Does Rewilding have to include wolves?

Montero

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Interesting overview article on rewilding from The Conversation - who have turned into my go-to scientific reading. All articles by experts and written for both accuracy and approachability.
 

Dave

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From what I have read, the term Rewilding means many different things to many different people. If it means turning over intensively farmed land to less intensively farmed land, or not farmed at all land, then I'm all for it. However, your article says it means "Instead of managing ecosystems to preserve particular species, rewilding is intended to reverse environmental decline by letting nature become more self-willed".

Some people think that you just leave it all alone and (in the UK) it all goes back to how it was before man cut down the Oak and Beech forests. That isn't how it works at all. (I'd like to see a proper study of the Chernobyl Exclusion Zone as that is exactly what has happened there.)

When you leave land alone, you won't necessarily get the native plants and animals back again. You are much more likely to see invasive species take over, whether they are native or not. In the UK, we would have invasive plants like Japanese Knotweed, Himalayan Balsam, Giant Hogweed and Green Alkanet completely taking over. Sometimes the non-native flora will support native fauna, but quite often they are a disaster i.e. Himalayan Balsam dies back in winter exposing bare soil which is then washed away. Non-native flora do not support the same number of native species. The number of insect species supported by an Oak tree is astonishing when compared to other species, but they also take much longer to grow - 50 years before an Oak becomes mature. You would be much more likely to see self-seeded Sycamores taking over.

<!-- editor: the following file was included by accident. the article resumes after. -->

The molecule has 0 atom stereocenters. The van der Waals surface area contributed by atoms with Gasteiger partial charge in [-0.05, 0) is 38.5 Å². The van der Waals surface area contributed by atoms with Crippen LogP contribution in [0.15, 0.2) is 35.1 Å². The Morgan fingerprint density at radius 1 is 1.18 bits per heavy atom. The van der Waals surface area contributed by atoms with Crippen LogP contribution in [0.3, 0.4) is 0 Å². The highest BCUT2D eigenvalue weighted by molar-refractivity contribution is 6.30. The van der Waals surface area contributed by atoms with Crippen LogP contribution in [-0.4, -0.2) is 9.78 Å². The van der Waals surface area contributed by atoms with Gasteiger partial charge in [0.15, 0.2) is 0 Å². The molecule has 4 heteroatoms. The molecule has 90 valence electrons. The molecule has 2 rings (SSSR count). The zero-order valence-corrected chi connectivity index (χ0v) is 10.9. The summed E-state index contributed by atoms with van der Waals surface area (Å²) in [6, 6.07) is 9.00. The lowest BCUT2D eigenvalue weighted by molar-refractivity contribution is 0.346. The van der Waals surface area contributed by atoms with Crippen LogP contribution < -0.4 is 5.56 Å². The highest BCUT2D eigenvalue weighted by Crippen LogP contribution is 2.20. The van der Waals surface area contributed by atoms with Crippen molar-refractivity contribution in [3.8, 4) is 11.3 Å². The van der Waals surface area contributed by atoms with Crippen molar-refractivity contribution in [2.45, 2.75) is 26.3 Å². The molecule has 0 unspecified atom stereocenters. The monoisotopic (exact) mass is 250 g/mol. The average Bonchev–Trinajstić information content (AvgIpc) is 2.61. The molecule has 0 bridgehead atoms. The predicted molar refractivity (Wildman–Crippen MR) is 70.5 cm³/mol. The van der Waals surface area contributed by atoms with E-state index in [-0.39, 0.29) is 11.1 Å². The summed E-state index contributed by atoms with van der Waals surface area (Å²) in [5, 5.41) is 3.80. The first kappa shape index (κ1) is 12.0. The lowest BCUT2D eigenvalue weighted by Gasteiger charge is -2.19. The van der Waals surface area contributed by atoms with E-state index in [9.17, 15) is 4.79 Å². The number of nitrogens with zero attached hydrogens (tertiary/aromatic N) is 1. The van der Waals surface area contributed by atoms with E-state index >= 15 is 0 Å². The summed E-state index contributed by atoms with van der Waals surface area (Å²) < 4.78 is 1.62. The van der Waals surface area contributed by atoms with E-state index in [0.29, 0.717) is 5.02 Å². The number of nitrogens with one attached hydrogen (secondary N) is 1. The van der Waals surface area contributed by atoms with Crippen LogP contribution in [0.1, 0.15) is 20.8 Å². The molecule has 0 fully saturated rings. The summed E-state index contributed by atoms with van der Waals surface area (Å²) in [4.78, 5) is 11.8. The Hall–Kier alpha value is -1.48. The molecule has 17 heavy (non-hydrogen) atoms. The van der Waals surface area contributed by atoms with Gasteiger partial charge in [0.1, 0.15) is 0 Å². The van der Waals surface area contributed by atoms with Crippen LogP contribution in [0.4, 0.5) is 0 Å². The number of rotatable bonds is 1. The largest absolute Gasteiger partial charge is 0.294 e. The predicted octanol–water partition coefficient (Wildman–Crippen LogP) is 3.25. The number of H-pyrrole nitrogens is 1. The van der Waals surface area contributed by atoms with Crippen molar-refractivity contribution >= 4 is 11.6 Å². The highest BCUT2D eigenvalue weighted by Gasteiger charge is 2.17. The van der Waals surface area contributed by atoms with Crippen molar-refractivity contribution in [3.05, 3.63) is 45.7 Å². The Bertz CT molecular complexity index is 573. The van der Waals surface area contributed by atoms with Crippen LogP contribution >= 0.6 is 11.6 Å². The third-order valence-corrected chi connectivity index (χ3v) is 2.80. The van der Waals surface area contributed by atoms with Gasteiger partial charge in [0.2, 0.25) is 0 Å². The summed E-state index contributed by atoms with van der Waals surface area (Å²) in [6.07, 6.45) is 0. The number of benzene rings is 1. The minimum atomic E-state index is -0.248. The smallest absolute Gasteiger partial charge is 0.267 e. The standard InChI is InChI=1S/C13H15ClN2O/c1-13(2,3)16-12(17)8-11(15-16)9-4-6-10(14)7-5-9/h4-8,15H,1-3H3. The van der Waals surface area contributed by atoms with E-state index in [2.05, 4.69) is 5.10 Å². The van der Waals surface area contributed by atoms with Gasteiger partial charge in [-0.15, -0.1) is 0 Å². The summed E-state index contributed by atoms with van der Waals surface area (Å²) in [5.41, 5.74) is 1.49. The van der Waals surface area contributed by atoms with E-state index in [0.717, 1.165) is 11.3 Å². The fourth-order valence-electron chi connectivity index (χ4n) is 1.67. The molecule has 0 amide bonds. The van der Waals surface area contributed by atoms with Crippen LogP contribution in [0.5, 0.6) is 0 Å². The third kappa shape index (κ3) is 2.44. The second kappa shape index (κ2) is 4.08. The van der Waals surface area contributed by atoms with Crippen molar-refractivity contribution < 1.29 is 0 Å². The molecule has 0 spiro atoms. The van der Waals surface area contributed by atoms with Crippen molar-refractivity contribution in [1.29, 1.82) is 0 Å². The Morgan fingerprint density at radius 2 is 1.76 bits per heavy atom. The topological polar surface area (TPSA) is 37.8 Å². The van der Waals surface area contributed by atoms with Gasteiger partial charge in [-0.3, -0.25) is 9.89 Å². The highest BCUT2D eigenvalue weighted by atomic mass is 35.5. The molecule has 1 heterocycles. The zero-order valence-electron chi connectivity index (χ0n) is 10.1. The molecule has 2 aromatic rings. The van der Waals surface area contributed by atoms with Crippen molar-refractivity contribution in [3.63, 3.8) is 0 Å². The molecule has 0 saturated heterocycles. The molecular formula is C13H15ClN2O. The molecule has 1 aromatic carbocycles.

Invasive Species.png


So, it requires management - the removal of some species to allow others to grow and the planting of trees. This is pretty much how things work everywhere now - we wouldn't have any nature reserves of acid grassland, heather-based heathland, chalk grassland and various marshes between pure freshwater and pure saltwater, if it wasn't for the very firm hand of man upon them. So, I don't know how Rewilding as a concept could be any different and work.

Does Rewilding have to include wolves?


Just as you wouldn't necessarily see native plants and would see the most competitive plants take over, you would see the same with animals. it would be Grey Squirrels not Red Squirrels, Ring Necked Parakeets rather than Woodpeckers, and it would be lots and lots of Rabbits! Deer would be a particular problem because they eat all the vegetation including tree saplings. We have six types of deer in the UK (only the Red Deer are actually native). If we aren't going to shoot the deer and manage the population like they do in Richmond Park, then their population would quickly grow out of control. So, the Wolves are a necessary missing predator to keep down numbers of herbivores like deer. Chernobyl seems completely overrun with deer whenever there is a TV documentary.

Personally though, and where I agree with the article, is that we should start at the bottom up rather than top down. If you have healthy soils and rivers then the ecosystem is likely to be healthy, since the larger species feed upon the smaller. To do that means keeping people and their dogs well away from it. When even the streams in the Scottish Highland are polluted with pesticides from the flea collars of people walking dogs, who go swimming in the rivers, what chance have invertebrates got around our towns and cities, with industrial pollution and farm fertiliser run-off?